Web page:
Author Interview 1. How long, on average, does it take you to write a book?
Well, that’s kind of hard to say. If we’re talking a full-length novel (90-100k), and I’m really in the zone, then I can write a 3,000 word chapter a day, so 30 days. That’s the ideal. More realistically – life always interrupts the creative flow—two months for a good first draft. If I can write the first draft by hand, then I have a really good second draft to send to my editor, but that will take a little longer, more like 2 ½-3 months. I’ve written a novel in less than two months and I’ve taken as long as six months, but that one ended up being 187,000 words in the first draft.

2. How do you select the names of your characters?
Creatively. LOL Which means I don’t have any set way of doing it. Sometimes it’s just a name I like so I use it (Sir Geoffrey Longford comes to mind as a name I just liked). Sometimes the characters tell me what their name is. This happened most vividly when I needed a name for a former suitor who wasn’t ever even seen in the book. Just needed a name. And the name that appeared in my mind for him was Amiable. Not that I’d ever heard of anyone named that. But that’s what he said his name was Amiable Dawson. (He eventually got his own romance and we find out his mother was a Quaker.) A lot of times, in the Regency, you find traditional names repeated over and over in census and birth records, so with my widows, I tried to have them all have very traditional names. But a fun fact is that parents in the Georgian and Regency era would also give their children classical names, or names from history, so in one book I have the children named for characters from Shakespeare.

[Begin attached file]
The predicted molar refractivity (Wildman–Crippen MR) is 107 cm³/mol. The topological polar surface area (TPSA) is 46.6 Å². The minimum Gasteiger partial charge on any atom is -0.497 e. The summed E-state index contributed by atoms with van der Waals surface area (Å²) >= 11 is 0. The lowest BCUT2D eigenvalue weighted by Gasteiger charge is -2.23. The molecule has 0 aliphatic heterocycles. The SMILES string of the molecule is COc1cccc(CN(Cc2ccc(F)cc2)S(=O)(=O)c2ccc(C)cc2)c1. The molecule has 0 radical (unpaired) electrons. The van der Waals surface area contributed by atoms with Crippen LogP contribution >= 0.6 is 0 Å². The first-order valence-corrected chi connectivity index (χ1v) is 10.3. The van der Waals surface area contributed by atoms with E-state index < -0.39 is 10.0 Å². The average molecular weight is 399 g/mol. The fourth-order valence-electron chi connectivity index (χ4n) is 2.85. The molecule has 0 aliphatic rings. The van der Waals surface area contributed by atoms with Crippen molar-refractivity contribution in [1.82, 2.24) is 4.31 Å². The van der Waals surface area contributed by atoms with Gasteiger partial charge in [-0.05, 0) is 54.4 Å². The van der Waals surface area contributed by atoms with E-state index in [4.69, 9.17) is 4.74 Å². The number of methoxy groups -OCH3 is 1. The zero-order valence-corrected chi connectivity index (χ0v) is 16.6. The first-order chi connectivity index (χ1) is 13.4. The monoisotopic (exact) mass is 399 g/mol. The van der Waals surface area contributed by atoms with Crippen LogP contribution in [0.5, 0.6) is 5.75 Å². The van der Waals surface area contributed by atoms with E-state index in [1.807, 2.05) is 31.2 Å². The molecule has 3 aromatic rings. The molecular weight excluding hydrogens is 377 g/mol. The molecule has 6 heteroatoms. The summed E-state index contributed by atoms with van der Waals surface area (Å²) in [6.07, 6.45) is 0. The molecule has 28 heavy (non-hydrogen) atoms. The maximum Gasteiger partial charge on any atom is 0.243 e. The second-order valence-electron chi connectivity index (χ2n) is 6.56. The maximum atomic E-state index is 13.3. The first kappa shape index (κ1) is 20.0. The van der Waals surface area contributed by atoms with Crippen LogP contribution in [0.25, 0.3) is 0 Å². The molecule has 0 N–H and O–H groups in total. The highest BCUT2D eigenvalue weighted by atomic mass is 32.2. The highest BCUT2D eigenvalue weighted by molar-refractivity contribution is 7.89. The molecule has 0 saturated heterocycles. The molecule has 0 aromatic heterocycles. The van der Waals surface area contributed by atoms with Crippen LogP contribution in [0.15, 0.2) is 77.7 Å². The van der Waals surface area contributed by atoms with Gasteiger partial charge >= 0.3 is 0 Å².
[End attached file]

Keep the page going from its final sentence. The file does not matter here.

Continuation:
. What are your top 5 favorite movies?
It’s always so hard to choose.

Notting Hill is my very favorite romantic comedy.

It Happened One Night is my favorite classic comedy.

Argo is a stunning historical thriller that I watch over and over.

Jumanji: Welcome to the Jungle—Jack Black as a girl and Kevin Hart. Need I say more?

Last of the Mohicans (Daniel Day Lewis version)—Daniel Day Lewis, Madeline Stowe and that kiss!

4. If you were the last person on Earth, what would you do?
I’ll assume there are no people, but there are still animals. In which case I’d surround myself with cats and bunnies for company. If it’s just me and nothing else living on Earth, I’d make a companion, as Tom Hanks made Wilson in Castaway, and simply try to survive as long as I could. I’d read a lot of books. I’d garden so I could eat (probably become a vegan because there are no animals, or vegetarian because if there were animals I couldn’t kill them), and try to live my best life alone. Of course, I might go crazy pretty quickly, but let’s hope not.